Everybody walking past said "You need a wood lathe for that".
However I learned how to turn the lathe handles in the complicated
fashion needed to make the curves of the knob. I finished off with
some bits of sandpaper. I didn't use an angle grinder!
Here's the finished knob and the scrap timber that I made it out of:
I think it's mahogany. Inside the knob is a metal bearing. The knob
turns on the metal spindle. I had to use a boring bar to widen the
hole to half way down. I'm not sure how I could do that on a wood
lathe. Anyway I like to keep my hands well away from spinning objects.
The round bit of timber is a plug for the top of the hole.
Here's a very old knob of a different design:
After the success of this job, I'll be wanting to make another dozen
Since I don't have a wood lathe, I propose making a tool about two
inches wide that is curved to the shape of the knob and just wind it
Of course I can grind the tool to a suitable angle and put it at the
I don't see why that wouldn't work. I suppose I'll find out!
That's a form tool. Effectively a shaped scraper, sharpened as a
scraper edge (80 degrees or so - a right angle with no rake and a bit
of front relief). Works OK (not well), but only in mahogany (or
similar) and you need to use a form tool lathe to work it. Absolutely
_massive_ things. The forces involved in shoving such a form tool into
the timber need a thick slab of HSS to make the tool from (otherwise
it chatters) and you need a guide slot on the lathe, not just a tool
rest. It's HSS because you don't want to have to re-sharpen it
frequently, but it's thicker than power hacksaw blade. You can grind
these out of other lathe tools (a cheap source of HSS bar with a
handle on it) or go traditional and rework old files. NB - files need
to be softened before use, their teeth taken off (angle grinder!) and
their tangs checked for robustness. Use a lathe tool handle (bigger,
stronger), as file handles on lathe chisels have been known to break.
The re-hardening and tempering is in any school metalwork textboook of
the 1950s - I assume we've all got such a useful thing.
I use form tool scrapers a fair bit, but none more than 1/2" wide and
I don't have a lathe solid enough to be useful with one more than 1/4"
wide. They're a good way to make beads (semi-circular raised ridges)
where you want repeatable consistency between many, without being a
virtuoso of the skew chisel. They'll also make pairs of adjacent
beads, something that's hard with a skew.
Form tools were never used like this for your handles. They don't like
squared or newly split timber and the forces were too big. Production
work like this was instead done on a back-knife lathe. These were (and
still are) very widely used for staircase spindles etc. They use a
chisel-edged knife, not a scraper.
What I would suggest is that you build yourself a wood lathe
conversion. Read some stuff on wood turning and see what the tools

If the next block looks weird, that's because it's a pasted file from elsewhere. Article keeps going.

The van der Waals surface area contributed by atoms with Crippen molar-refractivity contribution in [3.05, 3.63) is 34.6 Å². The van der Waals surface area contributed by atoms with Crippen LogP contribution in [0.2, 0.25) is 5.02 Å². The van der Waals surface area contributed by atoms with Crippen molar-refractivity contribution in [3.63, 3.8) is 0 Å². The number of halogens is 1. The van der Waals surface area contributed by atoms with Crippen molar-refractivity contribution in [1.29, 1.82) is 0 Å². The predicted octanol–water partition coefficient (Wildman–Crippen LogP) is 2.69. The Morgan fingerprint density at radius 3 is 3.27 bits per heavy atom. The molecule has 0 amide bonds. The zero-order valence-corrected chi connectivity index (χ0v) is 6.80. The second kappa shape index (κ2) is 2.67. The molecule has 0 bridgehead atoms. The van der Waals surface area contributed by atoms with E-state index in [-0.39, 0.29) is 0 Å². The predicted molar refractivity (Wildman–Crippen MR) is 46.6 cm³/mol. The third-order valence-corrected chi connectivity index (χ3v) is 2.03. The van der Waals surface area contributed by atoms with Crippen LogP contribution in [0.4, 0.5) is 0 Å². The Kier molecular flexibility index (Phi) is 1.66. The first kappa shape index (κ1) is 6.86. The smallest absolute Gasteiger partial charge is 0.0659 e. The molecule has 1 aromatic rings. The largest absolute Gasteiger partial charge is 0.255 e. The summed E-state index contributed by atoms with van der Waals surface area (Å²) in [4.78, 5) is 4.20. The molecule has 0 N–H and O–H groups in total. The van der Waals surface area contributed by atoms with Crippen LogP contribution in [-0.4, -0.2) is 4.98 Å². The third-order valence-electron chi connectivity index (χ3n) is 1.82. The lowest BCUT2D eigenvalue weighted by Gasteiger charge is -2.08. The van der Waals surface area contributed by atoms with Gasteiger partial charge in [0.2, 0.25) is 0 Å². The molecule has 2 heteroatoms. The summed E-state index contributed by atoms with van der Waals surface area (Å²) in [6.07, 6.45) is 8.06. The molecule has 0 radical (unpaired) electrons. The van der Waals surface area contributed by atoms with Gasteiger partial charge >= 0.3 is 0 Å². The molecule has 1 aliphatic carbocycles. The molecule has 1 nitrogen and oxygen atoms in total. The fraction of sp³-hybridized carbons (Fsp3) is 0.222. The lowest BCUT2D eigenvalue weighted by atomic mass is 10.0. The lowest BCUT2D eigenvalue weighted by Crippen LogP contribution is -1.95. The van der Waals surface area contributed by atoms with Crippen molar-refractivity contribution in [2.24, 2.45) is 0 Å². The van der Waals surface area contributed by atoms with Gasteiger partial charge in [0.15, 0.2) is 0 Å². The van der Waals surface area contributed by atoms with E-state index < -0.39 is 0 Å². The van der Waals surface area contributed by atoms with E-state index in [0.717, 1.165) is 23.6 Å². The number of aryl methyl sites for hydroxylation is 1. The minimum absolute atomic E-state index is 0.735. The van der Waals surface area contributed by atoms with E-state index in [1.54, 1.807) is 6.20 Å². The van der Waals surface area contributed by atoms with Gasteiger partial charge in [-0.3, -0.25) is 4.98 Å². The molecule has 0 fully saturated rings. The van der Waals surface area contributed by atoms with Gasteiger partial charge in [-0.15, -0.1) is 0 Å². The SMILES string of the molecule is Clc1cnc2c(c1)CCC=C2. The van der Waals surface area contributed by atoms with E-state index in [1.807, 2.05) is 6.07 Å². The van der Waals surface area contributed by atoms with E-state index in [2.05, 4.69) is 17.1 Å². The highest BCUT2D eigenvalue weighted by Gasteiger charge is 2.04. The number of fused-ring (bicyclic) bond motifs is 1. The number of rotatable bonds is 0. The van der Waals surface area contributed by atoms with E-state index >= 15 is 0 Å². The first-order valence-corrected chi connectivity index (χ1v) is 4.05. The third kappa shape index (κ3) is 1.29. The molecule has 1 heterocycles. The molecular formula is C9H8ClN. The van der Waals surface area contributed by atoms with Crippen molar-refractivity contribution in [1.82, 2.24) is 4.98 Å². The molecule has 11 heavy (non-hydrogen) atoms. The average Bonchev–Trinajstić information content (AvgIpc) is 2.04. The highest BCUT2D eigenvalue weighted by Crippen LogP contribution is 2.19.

ought to look like, then emulate. Find a medium sized metalworking
lathe - Colchester Student or similar, but an ML7 just doesn't have
the space. Kit it out with a woodworking drive centre in the
headstock (buy a drive centre, or re-grind a spade bit). Put a dead
centre in the tailstock, or a live centre if you want less of a divot
left behind (dead is easier on wayward chisels). Build yourself a
woodturner's slide rest - Either fit a real one with lashed up clamps,
weld one up from heavy steel angle, or just clamp a hefty bar in the
four-way toolpost, if that's the best you can do. Really you want
something that's supported from beneath, not in the way at the sides
(why the toolpost cantilever doesn't work well) and is also height
adjustable. Cutting angle in woodturning is controlled by the chisel
position, not the tool grind, so it's crucial to adjust this by
adjusting the toolrest height. If you can't do that, you might even
want to stand on a box to adjust yourself to the right height! It's
You need some chisels (4 minimum). Basic set is a Big U Gouge, used
for turning random split billets into well-behaved, balanced
cylinders. Then a small gouge, with a fingernail grind (you have to
put this onto cheap sets yourself, but it's worth it as it's so much
easier to use). Then a skew chisel that's either oval or with well-
rounded corners. Also a scraper. You'll use the gouge to make things
about the right size (nothing else works), then probably use the
scraper to make the shape you want, because it's easier than the
gouge. Don't even pick the skew up until you've read something like
Keith Rowley's "Woodturning foundation course" book, or at least a
website that explains about "rubbing the bevel" and "lifting the
chisel to cut".
Best starter chisel set around is Axminster's
Add a square ended scraper to it as well, and maybe another big gouge
if you're doing bowls. Then re-sharpen two of the gouges with
fingernails and keep one big one for bowls.
Then ignore the beast, and go find a woodworker with a proper lathe.
Get them to teach you how to do it right, under optimum conditions. If
you're now slightly skilled in the way of doing it right, then you'll
be able to cope in extremis far better. You might even just borrow
their lathe for a while, or get them to turn it for you. Woodturners
_love_ an excuse to turn wood, especially if it's not just more
fecking bowls to clutter the house up with.
I'd also consider just getting a wood lathe. They're cheap - a decent
cheapie is less than the price of the full set of chisels and gubbenry
to go with it. If you have the space and the recurrent need, then it
might be a sensible approach. There's not much woodturning in a tram
or steam train, but there's an awful lot in station fittings of that
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